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Italy as a country is in disaster. There are avalanches and flooding throughout the country – from north to south. After a summer of no rain, the gods have come back with a vengeance and near us, pushed the Arno almost to its breaking point – even after all that had been done to prevent this from happening again after 1966. The height of the flooding came midday today, as the water roared under the bridges and flooded the banks of the river from up above Florence and down to Pisa. In Pisa, the military put extra barriers on top of the retaining walls, bracing for the water to hit the edge. Many people were evacuated, schools are closed tomorrow in many areas.

“It happens often!” Some people have posted with photos from a few years ago when the flood levels rose, or back in the ’90s or the ’80s, “it’ll all be fine!” As the local governments warn all to stay away from the river, what else is there to do on a (finally) not-so-rainy Sunday, so crowds gathered everywhere, all eyes looking down at the torrent, wondering how high it’ll get.

The water has finally slowed a bit, as the rain finally slowed this afternoon, but the forecast looks grim, with another full week of rainy days, and I can only hope that it won’t be as bad as it looks. Tonight Venice is bracing for another round of “acqua alta” through the next few days as people attempt to clean up from the other astronomical highs just a few days ago. In the days after the drowning of the city, blame was put on the devices that have taken decades to build that were supposed to stop the high water, and they aren’t even finished yet, and they failed.

Honestly, they are certainly right in blaming the system to an extent. In Venice it seems that corruption is coming out. In Florence, an article from the Florentine in 2016 states that “The ITSC concluded that Florence remains at risk to significant flooding and this risk grows each day. It is not a question of whether a flood of the magnitude of 1966 or greater will occur, but when.” Yet so many believe that they’ve made sure something as terrible as 1966 would never happen again. They built dams, there’s technology, but truthfully, there isn’t much. As the waters rise every year, and the weather becomes more unstable, we run the risk of losing beautiful cities like Florence and Venice, and I’m not going to just blame the governments, and I can’t blame the weatherman, but I can certainly blame it on the weather of our world drastically changing year by year and no one wanting to change with it – regardless if the cause is natural or human-made.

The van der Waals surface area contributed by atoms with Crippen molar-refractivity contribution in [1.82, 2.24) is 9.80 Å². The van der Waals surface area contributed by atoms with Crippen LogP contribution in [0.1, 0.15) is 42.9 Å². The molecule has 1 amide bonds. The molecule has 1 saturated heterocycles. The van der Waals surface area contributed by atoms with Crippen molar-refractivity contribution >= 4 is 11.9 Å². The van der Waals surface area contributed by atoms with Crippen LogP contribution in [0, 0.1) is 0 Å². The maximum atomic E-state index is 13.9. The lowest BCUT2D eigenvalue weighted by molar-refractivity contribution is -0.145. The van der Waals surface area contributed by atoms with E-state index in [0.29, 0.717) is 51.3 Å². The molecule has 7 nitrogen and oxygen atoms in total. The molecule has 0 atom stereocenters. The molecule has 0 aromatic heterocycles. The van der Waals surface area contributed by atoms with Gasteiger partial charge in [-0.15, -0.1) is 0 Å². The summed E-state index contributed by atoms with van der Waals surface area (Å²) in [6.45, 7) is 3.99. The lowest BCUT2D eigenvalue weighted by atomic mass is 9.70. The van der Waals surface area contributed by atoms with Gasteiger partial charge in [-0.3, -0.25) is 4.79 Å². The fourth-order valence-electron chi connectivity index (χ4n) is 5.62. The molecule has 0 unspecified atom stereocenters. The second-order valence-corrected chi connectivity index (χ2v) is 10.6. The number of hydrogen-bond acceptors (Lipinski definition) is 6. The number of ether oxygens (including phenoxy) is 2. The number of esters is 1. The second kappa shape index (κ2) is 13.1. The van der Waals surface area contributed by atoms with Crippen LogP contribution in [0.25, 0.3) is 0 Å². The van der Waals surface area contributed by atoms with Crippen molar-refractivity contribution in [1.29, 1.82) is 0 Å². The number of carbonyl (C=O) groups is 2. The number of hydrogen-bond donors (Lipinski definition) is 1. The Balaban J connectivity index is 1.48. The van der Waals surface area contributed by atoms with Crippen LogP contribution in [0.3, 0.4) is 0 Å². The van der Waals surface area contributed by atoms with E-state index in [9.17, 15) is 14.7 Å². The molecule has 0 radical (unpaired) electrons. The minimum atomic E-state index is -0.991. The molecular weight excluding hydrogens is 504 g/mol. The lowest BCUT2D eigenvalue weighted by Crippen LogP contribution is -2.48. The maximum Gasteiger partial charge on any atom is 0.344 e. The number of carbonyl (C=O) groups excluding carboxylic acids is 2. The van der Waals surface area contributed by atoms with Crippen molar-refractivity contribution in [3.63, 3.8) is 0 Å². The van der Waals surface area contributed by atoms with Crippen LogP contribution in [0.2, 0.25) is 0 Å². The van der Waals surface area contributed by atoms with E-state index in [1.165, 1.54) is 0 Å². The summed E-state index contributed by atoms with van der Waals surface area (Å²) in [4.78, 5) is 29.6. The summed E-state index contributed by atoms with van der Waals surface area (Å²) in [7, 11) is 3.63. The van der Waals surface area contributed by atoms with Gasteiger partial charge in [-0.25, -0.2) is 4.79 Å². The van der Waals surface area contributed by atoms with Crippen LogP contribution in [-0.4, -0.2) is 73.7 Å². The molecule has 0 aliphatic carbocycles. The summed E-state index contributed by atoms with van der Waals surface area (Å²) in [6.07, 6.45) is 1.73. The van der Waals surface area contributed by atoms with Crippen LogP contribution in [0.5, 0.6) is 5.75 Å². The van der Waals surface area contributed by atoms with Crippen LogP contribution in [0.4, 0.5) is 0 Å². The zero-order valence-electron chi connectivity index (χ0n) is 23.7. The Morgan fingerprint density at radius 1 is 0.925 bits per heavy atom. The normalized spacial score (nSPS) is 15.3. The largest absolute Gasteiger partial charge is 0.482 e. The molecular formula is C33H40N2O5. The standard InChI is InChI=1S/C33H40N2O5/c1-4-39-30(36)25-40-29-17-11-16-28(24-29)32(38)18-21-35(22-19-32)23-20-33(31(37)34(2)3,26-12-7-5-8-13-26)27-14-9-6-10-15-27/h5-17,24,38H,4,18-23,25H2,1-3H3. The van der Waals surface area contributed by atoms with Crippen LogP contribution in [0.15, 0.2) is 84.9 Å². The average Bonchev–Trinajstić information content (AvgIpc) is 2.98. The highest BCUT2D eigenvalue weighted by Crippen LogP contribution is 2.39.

Italy is on high alert throughout the next week. As one of my friends asked today on Instagram – What’s the opposite of a rain dance?

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